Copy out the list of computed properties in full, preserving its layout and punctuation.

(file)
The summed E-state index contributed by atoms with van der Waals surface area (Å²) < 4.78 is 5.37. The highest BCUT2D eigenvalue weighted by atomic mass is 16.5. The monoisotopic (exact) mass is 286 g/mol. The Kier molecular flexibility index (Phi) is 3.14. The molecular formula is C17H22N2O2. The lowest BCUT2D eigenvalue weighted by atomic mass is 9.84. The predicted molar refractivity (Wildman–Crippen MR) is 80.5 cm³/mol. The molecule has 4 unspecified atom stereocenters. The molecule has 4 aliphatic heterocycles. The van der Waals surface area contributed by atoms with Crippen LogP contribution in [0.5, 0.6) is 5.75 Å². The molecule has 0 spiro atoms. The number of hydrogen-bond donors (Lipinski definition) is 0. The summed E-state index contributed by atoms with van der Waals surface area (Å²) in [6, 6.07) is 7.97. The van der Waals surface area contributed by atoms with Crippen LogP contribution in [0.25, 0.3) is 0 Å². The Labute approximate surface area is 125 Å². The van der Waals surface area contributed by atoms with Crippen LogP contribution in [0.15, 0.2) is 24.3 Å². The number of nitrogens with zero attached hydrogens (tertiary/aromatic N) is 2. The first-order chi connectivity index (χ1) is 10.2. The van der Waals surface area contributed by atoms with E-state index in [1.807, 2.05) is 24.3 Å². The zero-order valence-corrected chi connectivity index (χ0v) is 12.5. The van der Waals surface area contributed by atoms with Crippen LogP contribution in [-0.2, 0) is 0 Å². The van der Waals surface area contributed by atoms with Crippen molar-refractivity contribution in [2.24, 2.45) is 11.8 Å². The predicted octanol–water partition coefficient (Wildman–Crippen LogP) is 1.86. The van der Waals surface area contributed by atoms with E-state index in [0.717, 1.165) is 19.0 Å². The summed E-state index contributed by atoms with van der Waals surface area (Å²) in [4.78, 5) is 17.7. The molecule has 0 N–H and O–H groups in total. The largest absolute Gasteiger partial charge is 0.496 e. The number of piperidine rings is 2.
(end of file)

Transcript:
The summed E-state index contributed by atoms with van der Waals surface area (Å²) < 4.78 is 5.37. The highest BCUT2D eigenvalue weighted by atomic mass is 16.5. The monoisotopic (exact) mass is 286 g/mol. The Kier molecular flexibility index (Phi) is 3.14. The molecular formula is C17H22N2O2. The lowest BCUT2D eigenvalue weighted by atomic mass is 9.84. The predicted molar refractivity (Wildman–Crippen MR) is 80.5 cm³/mol. The molecule has 4 unspecified atom stereocenters. The molecule has 4 aliphatic heterocycles. The van der Waals surface area contributed by atoms with Crippen LogP contribution in [0.5, 0.6) is 5.75 Å². The molecule has 0 spiro atoms. The number of hydrogen-bond donors (Lipinski definition) is 0. The summed E-state index contributed by atoms with van der Waals surface area (Å²) in [6, 6.07) is 7.97. The van der Waals surface area contributed by atoms with Crippen LogP contribution in [0.25, 0.3) is 0 Å². The Labute approximate surface area is 125 Å². The van der Waals surface area contributed by atoms with Crippen LogP contribution in [0.15, 0.2) is 24.3 Å². The number of nitrogens with zero attached hydrogens (tertiary/aromatic N) is 2. The first-order chi connectivity index (χ1) is 10.2. The van der Waals surface area contributed by atoms with E-state index in [1.807, 2.05) is 24.3 Å². The zero-order valence-corrected chi connectivity index (χ0v) is 12.5. The van der Waals surface area contributed by atoms with Crippen LogP contribution in [-0.2, 0) is 0 Å². The van der Waals surface area contributed by atoms with Crippen molar-refractivity contribution in [2.24, 2.45) is 11.8 Å². The predicted octanol–water partition coefficient (Wildman–Crippen LogP) is 1.86. The van der Waals surface area contributed by atoms with E-state index in [0.717, 1.165) is 19.0 Å². The summed E-state index contributed by atoms with van der Waals surface area (Å²) in [4.78, 5) is 17.7. The molecule has 0 N–H and O–H groups in total. The largest absolute Gasteiger partial charge is 0.496 e. The number of piperidine rings is 2.